The spindle tree (Euonymus europeaus) has always made me smile. It is a common British hedgerow plant, and yet in late autumn, it transforms into an exotic beauty, festooned with vibrant neon orange and fuchsia pink fruits. That was the case until I spent a day learning how to cut and lay hedges in the traditional Devon style, with Martin Turner, Chairman of the Blackdown Hills Hedge Association. Now, I view every spindle with cautious respect.
According to Martin, “Spindle is tricky”; the wood is brittle and inclined to split badly in the final stages of cutting, killing the tree, and denting your new-found confidence with a billhook, the curved cutting tool hedgers rely on.
On a sunny October day, at the start of the laying season, I met Martin at a typical Devon hedge; planted on a bank. His association runs training days for the enthusiastic public throughout winter. This avoids disturbing nesting birds, but also because deciduous trees and shrubs are dormant, you are less likely to cause critical damage.
“Left to it own devices a hedge will become a row of trees,” says Martin. “To keep a hedge a hedge, you need to cut it.” The most cost-effective way for farmers to do this now is mechanically. But with flailing you lose the sloes, hazelnuts, rosehips, elderberries and beech nuts that sustain birds, mice, voles, hedgehogs and shrews through the winter months. A good, dense hedge also attracts nesting birds.
The one-day course is very hands-on, but not too physically demanding for the average gardener. Martin first talked me though the tools of his trade. Usually all you need is a billhook and a pruning saw. Loppers and an axe might come in handy, but we didn’t use them. The billhook is a terrifying tool, perfect for this work, but the stuff of horror movies, and no two are the same. In he past, village blacksmiths would have made tools to specific local hedging requirements.
Before making any cuts, Martin described how to ‘read’ a hedge. He looked for the slope of the hedge, “You always lay uphill for water runoff and so the sap rises, and if there is no slope, you lay towards the rising sun”. He told me that on an exposed, flat site, you lay with the prevailing wind, to prevent it lifting and damaging the finished hedge.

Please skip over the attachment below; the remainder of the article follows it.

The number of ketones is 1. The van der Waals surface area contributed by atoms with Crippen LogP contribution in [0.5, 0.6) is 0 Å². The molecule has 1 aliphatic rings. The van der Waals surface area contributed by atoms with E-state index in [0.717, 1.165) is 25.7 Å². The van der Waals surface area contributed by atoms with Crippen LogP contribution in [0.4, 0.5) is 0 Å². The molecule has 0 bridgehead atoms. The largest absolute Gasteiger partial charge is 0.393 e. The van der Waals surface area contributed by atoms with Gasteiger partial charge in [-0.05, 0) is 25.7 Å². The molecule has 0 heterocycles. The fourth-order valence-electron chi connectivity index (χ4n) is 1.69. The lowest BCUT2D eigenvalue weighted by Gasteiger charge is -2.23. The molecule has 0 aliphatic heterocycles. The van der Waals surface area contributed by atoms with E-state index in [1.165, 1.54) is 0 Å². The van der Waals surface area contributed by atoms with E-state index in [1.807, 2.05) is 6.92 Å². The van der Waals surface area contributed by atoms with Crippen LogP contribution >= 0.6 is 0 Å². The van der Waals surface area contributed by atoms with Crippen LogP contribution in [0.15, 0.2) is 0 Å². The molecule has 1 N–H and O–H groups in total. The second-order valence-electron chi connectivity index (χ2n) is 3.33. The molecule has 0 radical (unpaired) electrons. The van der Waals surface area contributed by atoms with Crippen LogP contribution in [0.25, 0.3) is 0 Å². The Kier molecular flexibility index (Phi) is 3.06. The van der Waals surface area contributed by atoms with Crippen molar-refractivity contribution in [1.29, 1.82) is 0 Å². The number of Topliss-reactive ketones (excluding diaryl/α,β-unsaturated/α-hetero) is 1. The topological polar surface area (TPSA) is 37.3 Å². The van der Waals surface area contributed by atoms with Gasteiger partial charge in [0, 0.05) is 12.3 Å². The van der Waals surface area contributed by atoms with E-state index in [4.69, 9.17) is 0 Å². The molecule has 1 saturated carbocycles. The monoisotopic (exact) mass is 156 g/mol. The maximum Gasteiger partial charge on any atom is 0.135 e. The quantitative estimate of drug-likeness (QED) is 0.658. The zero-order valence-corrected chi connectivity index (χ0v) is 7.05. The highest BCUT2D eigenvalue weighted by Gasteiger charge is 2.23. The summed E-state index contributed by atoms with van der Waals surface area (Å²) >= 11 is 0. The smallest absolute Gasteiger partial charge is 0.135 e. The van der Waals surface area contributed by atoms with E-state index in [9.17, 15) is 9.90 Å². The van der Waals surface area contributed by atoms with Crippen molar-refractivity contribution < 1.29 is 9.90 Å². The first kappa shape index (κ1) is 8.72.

The density and pattern of the planting is also critical. It is common in Somerset and Devon, for instance, to have two distinct lines of planting on top of a bank, and in this case you lay two hedges, one on either side. Styles have distinct regional variation, and, according to Martin, an expert can tell where he is in the UK just by looking at the hedges.
Next, we set to work with the billhook, scraping and cutting out all the nettles, brambles and rubbish that had accumulated at the base. Then we were ready to make our first cut, or ‘pleach’. Martin taught me how to take hold of the tree with my left hand, holding the billhook in my right hand. I shook the tree to ensure it was free from restriction and made a sharply angled cut on the side of the trunk opposite to the way I was laying. I chopped down until I felt the tree start to ‘give’ in my left hand (usually cut 2/3, leave 1/3). Then I supported it as I lay it down along the hedge, at the same time, gently levering the pleach open.
“You will feel the tree telling you when it is ready to go,” advised Martin. After this, he demonstrated how to saw off the heel of the cut to make a flat surface, which is less likely to trap water and promote rot and infection.